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Lessons from an Ex-Project Manager Turned Product Manager

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To survive as a product manager, you need to put strategy first and be able to balance this alongside being heavily involved in delivery. All ideas need testing, and you need to truly listen to your customers to deeply understand their problems, said Emma Sephton. She shared her lessons learned from becoming a product manager at the Agile Greece Summit 2019.

When Sephton transitioned to being a product manager, previously having worked as a project manager, she started to do research into best practices for product management. She gained expectations about the role and learned that she should be focusing on strategy and problems, rather than the delivery side and output:

One of the first tips I remember learning about is the "five whys", which really show how as product managers we should be focused more on the why and digging deep into the problem. Leaders in the product management field, like Marty Cagan, remind us that we should focus on outcomes to work as empowered product teams, which means we need to have a strategy based around outcomes and objectives, not features.

Sephton mentioned that she sees many talks and blog posts reminding us that product is about outcomes over outputs, problems not solutions. "It’s a common problem amongst organisations that we are often dragged into the how, which leaves us less time to focus on the why," she said.

To balance between strategy and delivery, Sephton introduced the tool ProdPad. She mentioned that it helped her ensure she was focusing on strategy and had the right answers for why they were building stuff. "Having a structure to bring ideas back to problems and keeping the roadmap focused on outcomes helped me make sure I had the answer to those questions," Sephton said.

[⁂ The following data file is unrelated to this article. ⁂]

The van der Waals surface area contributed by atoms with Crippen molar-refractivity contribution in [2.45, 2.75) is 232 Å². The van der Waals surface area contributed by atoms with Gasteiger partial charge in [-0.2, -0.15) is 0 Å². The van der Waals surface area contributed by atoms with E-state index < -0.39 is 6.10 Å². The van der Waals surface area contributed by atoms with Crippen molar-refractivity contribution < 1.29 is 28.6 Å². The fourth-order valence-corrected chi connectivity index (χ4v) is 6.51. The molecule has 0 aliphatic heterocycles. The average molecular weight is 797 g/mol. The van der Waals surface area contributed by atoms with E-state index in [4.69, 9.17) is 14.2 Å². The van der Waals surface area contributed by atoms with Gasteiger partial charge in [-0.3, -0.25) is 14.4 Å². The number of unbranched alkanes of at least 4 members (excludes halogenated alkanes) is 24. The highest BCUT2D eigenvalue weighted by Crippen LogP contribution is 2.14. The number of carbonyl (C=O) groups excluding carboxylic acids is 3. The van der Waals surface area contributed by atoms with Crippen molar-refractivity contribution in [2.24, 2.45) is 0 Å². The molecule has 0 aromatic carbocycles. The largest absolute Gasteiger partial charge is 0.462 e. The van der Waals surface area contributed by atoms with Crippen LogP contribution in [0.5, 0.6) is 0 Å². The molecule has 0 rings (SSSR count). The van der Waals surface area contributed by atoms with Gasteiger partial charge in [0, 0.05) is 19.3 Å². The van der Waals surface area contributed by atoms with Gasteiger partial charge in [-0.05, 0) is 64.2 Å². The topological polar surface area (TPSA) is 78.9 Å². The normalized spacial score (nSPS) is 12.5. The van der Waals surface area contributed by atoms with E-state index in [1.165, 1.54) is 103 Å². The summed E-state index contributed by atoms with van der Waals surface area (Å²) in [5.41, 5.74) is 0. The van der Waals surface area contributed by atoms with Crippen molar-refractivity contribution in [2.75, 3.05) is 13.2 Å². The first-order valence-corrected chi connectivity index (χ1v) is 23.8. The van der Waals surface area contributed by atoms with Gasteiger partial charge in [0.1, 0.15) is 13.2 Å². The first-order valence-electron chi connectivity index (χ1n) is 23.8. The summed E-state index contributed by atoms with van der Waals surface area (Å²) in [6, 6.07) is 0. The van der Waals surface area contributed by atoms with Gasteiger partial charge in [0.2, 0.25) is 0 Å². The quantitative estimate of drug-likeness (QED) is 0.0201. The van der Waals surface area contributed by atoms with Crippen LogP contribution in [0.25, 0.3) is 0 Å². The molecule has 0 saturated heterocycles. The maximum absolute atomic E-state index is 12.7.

She also used time management tools to help make sure she was spending her time wisely:

When you’re so heavily involved with development teams, making sure they have enough work and projects are progressing well, those things are very time-consuming and mean you don’t have much time for thinking about strategy.

Sephton mentioned that she tried to timebox work and used the Eisenhower matrix to make sure she was aware of the urgency vs importance of work tasks, rather than just fire fighting and working in a reactive way, which can be a time-suck.

"I learned that all ideas, no matter how good you think they are, need testing," said Sephton. She suggested to always listen to customers; don’t think you know better than them, truly listen to what they are telling you. They may talk more about solutions as that’s how they understand the world, but you need to listen deeper to the problems they are sharing with you, she argued.

InfoQ interviewed Emma Sephton, account manager at ProdPad & co-organiser ProductTank Oxford, after her talk at the Agile Greece Summit 2019.

InfoQ: What made you change from being a project manager to becoming a product manager?

Emma Sephton: It was more of a natural shift. I was a project manager at the University of Warwick where I managed various education programmes, mainly related to teacher training. There I learnt more about technology-enhanced learning, and subsequently moved to a learning technology company as a project manager. Over time though, I was more involved in the product side of things, so it made less and less sense being called a project manager. And so I gained the title product manager, not fully aware of what that meant. I did a lot of research and found resources like the Mind the Product community and tools like ProdPad (where I am lucky now to work!) that could help me become a better product manager, having been so project-focused previously.